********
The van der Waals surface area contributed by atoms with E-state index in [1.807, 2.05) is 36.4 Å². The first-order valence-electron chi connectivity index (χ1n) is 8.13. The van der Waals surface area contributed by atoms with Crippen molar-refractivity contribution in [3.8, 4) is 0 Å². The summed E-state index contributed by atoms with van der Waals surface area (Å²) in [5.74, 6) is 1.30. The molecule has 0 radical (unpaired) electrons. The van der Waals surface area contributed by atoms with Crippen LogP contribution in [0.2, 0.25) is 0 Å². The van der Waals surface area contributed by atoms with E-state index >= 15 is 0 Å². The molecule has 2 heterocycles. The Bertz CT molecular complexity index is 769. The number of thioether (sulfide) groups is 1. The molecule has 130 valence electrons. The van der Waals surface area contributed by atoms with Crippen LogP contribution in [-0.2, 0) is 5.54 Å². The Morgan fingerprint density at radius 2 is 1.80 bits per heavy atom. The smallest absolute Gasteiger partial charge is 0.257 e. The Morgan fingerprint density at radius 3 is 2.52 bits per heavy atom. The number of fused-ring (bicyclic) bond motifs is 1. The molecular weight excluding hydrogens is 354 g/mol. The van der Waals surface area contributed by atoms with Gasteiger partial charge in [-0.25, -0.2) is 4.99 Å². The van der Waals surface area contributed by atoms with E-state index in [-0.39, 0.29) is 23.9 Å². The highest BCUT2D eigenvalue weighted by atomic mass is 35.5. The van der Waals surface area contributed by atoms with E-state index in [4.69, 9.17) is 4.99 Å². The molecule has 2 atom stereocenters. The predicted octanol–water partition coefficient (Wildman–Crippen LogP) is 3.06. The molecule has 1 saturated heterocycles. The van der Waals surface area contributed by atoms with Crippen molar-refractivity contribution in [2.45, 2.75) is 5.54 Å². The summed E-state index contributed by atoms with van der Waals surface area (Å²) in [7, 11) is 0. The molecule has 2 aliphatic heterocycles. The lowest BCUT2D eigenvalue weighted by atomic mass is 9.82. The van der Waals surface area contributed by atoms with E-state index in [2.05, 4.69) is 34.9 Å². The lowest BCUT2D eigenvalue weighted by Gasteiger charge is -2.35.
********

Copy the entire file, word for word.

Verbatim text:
The van der Waals surface area contributed by atoms with E-state index in [1.807, 2.05) is 36.4 Å². The first-order valence-electron chi connectivity index (χ1n) is 8.13. The van der Waals surface area contributed by atoms with Crippen molar-refractivity contribution in [3.8, 4) is 0 Å². The summed E-state index contributed by atoms with van der Waals surface area (Å²) in [5.74, 6) is 1.30. The molecule has 0 radical (unpaired) electrons. The van der Waals surface area contributed by atoms with Crippen LogP contribution in [0.2, 0.25) is 0 Å². The van der Waals surface area contributed by atoms with E-state index >= 15 is 0 Å². The molecule has 2 heterocycles. The Bertz CT molecular complexity index is 769. The number of thioether (sulfide) groups is 1. The molecule has 130 valence electrons. The van der Waals surface area contributed by atoms with Crippen LogP contribution in [-0.2, 0) is 5.54 Å². The Morgan fingerprint density at radius 2 is 1.80 bits per heavy atom. The smallest absolute Gasteiger partial charge is 0.257 e. The Morgan fingerprint density at radius 3 is 2.52 bits per heavy atom. The number of fused-ring (bicyclic) bond motifs is 1. The molecular weight excluding hydrogens is 354 g/mol. The van der Waals surface area contributed by atoms with Gasteiger partial charge in [-0.25, -0.2) is 4.99 Å². The van der Waals surface area contributed by atoms with E-state index in [-0.39, 0.29) is 23.9 Å². The highest BCUT2D eigenvalue weighted by atomic mass is 35.5. The van der Waals surface area contributed by atoms with E-state index in [4.69, 9.17) is 4.99 Å². The molecule has 2 atom stereocenters. The predicted octanol–water partition coefficient (Wildman–Crippen LogP) is 3.06. The molecule has 1 saturated heterocycles. The van der Waals surface area contributed by atoms with Crippen molar-refractivity contribution in [2.45, 2.75) is 5.54 Å². The summed E-state index contributed by atoms with van der Waals surface area (Å²) in [7, 11) is 0. The molecule has 2 aliphatic heterocycles. The lowest BCUT2D eigenvalue weighted by atomic mass is 9.82. The van der Waals surface area contributed by atoms with E-state index in [2.05, 4.69) is 34.9 Å². The lowest BCUT2D eigenvalue weighted by Gasteiger charge is -2.35.